Next stop was to be Holburn and this was reached via The Strand and a short stretch of Fleet Street. En route I took in such gems as Somerset House and the Royal Courts of justice. Tripping over locations like this so often makes you realise how small London really is. As a tube user you simply don't get the geography or the concentration of good things in such a small area.
Gurney's fountain took a little finding but it's in the railing of St Sepulchre's church oppose the the Old Bailey. I'll admit I wouldn't fancy trying it, even if the water were working. The cups attached by chains my be nice an original but I feel hygiene may have been compromised in the 150 years since it was installed.
Having completed my mission and still with several hours to kill before the return train I looked around and spotted sign - the Smithfield Market. Now I've heard of this but again, never been there. Smithfield is the last surviving wholesale market in London. Once upon a time Covent Garden used to be the place to go for fruit and veg and not a tourist attraction and there were others. Times change and only the meat trade still works in this way. Even they have had to make changes as you aren't allowed to hang carcases on hooks in the open air any more.
The first thing that strikes you, or at least me, is the sheer size of the place. It's enormous. Apparently during WW2 the market was evacuated as it was easy to spot from the air and the authorities didn't feel regular concentrations of people in such a good target was a good idea. Arriving mid afternoon, everything was pretty much shut down apart from a couple of people hosing down a stand hidden behind some thick plastic curtains. Even empty though, the hall was striking. Imagining, with the help of a photo display handily provided for tourists, a market in full swing wasn't difficult and it must have been some sight. Apparently all the work was helped by local pubs opening early in the morning to lubricate workers who had clocked on well before dawn.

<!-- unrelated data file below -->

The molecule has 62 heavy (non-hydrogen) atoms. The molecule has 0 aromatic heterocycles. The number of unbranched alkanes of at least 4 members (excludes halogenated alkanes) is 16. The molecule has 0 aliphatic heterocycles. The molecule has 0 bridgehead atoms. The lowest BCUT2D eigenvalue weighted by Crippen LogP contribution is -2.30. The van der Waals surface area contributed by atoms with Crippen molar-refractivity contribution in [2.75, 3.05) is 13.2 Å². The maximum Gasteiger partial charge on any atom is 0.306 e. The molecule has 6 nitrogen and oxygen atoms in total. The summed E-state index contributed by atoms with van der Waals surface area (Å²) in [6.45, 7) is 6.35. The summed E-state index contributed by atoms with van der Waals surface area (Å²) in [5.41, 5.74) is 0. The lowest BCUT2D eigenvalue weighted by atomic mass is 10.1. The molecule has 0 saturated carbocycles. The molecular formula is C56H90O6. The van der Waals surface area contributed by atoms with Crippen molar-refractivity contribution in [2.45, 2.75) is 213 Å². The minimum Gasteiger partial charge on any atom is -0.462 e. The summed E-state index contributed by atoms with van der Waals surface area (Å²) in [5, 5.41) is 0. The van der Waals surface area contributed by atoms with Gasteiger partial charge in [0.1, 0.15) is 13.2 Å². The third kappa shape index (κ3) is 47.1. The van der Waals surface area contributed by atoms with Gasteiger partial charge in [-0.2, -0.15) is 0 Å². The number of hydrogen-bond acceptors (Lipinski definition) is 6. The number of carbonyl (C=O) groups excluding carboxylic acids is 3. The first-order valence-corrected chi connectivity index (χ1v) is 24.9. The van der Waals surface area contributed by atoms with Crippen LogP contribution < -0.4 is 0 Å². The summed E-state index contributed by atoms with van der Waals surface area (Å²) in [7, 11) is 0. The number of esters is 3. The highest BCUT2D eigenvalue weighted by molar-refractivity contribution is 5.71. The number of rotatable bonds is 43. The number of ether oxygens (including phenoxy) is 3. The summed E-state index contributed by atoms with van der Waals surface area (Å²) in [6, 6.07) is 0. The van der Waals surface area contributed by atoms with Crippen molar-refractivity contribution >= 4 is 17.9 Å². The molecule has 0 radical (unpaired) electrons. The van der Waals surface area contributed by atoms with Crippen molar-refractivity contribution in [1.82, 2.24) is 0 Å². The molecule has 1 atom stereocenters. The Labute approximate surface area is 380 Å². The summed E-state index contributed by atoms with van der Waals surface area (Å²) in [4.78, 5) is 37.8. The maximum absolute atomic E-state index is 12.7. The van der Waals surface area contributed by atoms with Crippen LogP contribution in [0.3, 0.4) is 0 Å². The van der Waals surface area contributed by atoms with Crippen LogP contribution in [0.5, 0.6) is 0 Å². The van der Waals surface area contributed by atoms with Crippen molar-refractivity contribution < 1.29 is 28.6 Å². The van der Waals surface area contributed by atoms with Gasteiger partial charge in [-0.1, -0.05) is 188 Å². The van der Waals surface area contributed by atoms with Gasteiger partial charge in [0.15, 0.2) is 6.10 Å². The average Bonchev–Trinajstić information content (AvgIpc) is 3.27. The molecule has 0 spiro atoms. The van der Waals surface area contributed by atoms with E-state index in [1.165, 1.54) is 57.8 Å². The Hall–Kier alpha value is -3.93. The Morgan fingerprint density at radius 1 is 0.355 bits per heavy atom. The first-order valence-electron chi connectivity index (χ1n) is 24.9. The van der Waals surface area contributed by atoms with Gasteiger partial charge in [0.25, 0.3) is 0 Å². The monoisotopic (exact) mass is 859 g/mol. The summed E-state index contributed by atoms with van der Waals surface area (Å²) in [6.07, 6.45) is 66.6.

After this, my route is a bit of a blur. Trusting my sense of direction, and not being able to work out properly on my little map where I was I picked my way across the city heading in what I hoped was the right direction. Working on the basis that the Post Office Tower was too north and too west of where I wanted to be helped.
A couple of discoveries helped my trip. International Magic is a small shop but in the back of its dark interior you can buy magic tricks and have them demonstrated to you. A few doors down there is another business selling stainless steel screws...
All this walking made me peckish and by chance there was an "All you can eat" Thai Buffet. The food looked good and indeed the first plate was. Washing this down with some guava juice I headed up for a second dose, well you want to get value for money don't you, and it seemed the a switch had been thrown to make all the food taste less nice. Not nasty but just bad enough to stop the casual diner from eating all day. Do they all do this ? Is it just me ? If not, can this trick be patented - I foresee big sales in similar restaurants !
Last stop was Marylebone village. To me Marylebone is just the name of a station but it appears once upon a time this was a discrete area of the capital, probably in the days where there was hunting in Soho, and some marketing guru has decided that it would be profitable to keep the concept. Hence in a few days, there will be the Marylebone Village Fayre. Probably with maypoles and other rustic stuff. This is a reminder that London is home to around 7.5 million people, some of whom live in very nice little places indeed. Real communities exist so I suppose stores like Fortnum & Mason really are some peoples local shop.
As the sun set, crowds gathered outside pubs for traditional post work drinks. They spilled out over every pavement as the hot weather made sitting inside less appealing. Others relaxed with a cup of tea and puff on a hookah beside several cafes. Many hurried back to their last commute of the day gathering the free papers for entertainment on the journey. Even the half seven train was busy but with my £5 ticket scanned by the man on the gate I was assured of a seat through the countryside as my feet recovered a bit from the pounding. Why are London pavements so hard ?
I took some more pictures, go and have a look.